Russian seaport at the eastern extremity of the Crimean peninsula; the ancient Panticapæon. A Greek inscription on a marble slab found in Kertch and preserved in the Imperial "Ermitage" in St. Petersburg shows that a Jewish community and synagogue existed in Kertch in 80-81 B.C. A number of tombstones unearthed near Kertch in 1867 bear the representation of a "menorah," with Greek inscriptions, showing that they belonged to Jews. In a message of the patriarch Fotius to Archbishop Antony of Kertch (858-891), the former thanks the archbishop for his efforts to convert theJews of Kertch. In a letter of Joseph, king of the Chazars, to Ḥasdai ibn Shaprut (c. 960), Kertch is mentioned as among the possessions of the Chazars. The presence there of Jews in the seventh century is confirmed by inscriptions found in the earliest Christian catacomb known in that region (Brun, "O Raznykh Nazvaniakh Kertchi," etc., p. 13, Odessa, 1877).

With the addition of Kertch to the territories of the Chazars the condition of the Jews there was markedly improved. The Chazars established a military post there to guard against the attacks of the Russians and Uzes. In 1318 Kertch was ceded to the Genoese, but in 1340 it was compelled to acknowledge the supremacy of the Mongols, who offered the Venetians the privilege of settlement in Bosporus under the same conditions that the Genoese were offered in Kaffa. In the fifteenth century Kertch was taken by the Turks; in 1773 it was added to the territory of Russia. During the Crimean war it was destroyed by the French and the English.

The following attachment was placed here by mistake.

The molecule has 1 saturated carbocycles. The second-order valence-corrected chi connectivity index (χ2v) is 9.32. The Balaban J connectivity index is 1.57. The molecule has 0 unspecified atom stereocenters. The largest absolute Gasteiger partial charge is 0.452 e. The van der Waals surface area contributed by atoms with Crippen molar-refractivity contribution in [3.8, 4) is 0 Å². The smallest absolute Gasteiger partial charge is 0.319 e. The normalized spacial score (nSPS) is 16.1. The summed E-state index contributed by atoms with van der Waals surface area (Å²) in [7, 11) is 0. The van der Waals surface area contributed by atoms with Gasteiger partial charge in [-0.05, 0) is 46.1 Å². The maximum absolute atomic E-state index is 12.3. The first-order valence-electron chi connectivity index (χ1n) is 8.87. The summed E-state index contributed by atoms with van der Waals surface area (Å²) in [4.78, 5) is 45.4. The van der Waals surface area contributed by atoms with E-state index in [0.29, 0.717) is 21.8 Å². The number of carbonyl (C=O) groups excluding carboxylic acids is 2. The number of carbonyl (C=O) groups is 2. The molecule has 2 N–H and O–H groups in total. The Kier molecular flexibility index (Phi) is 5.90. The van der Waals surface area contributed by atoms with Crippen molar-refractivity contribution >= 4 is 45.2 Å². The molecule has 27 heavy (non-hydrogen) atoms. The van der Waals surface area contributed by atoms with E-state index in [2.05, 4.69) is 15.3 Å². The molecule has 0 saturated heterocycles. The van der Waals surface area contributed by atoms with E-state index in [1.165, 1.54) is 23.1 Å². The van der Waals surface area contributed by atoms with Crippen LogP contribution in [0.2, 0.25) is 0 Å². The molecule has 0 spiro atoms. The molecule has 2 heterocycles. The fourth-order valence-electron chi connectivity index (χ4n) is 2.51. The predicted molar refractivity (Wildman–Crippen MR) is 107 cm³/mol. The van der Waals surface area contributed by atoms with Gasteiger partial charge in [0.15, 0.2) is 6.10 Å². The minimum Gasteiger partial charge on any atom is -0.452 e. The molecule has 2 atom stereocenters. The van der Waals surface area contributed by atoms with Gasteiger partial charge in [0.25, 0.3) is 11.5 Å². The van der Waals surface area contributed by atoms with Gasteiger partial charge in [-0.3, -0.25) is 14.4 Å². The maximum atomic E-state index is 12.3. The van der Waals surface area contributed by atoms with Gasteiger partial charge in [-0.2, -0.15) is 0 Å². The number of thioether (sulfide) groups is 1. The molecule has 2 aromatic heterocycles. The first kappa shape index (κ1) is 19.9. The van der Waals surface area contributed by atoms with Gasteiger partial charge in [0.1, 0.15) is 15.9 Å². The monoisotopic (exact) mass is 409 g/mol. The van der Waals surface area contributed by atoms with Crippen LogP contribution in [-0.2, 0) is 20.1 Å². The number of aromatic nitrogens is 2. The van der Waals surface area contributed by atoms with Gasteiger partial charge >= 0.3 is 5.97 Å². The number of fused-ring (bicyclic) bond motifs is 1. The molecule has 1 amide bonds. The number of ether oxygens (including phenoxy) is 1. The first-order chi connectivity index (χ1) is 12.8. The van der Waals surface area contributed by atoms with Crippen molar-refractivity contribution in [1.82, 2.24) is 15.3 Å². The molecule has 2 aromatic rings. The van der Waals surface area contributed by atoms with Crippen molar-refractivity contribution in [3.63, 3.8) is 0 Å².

Kertch has a total population of 28,982, including 2,650 Jews, about 40 of whom are Karaites. Its Jewish community is well organized, and possesses a large synagogue and a number of charitable institutions. Its members are prominently connected with the oil-refineries and with the salt and dried-fish industries.

  • Regesty i Nadpisi.
H. R. J. G. L.
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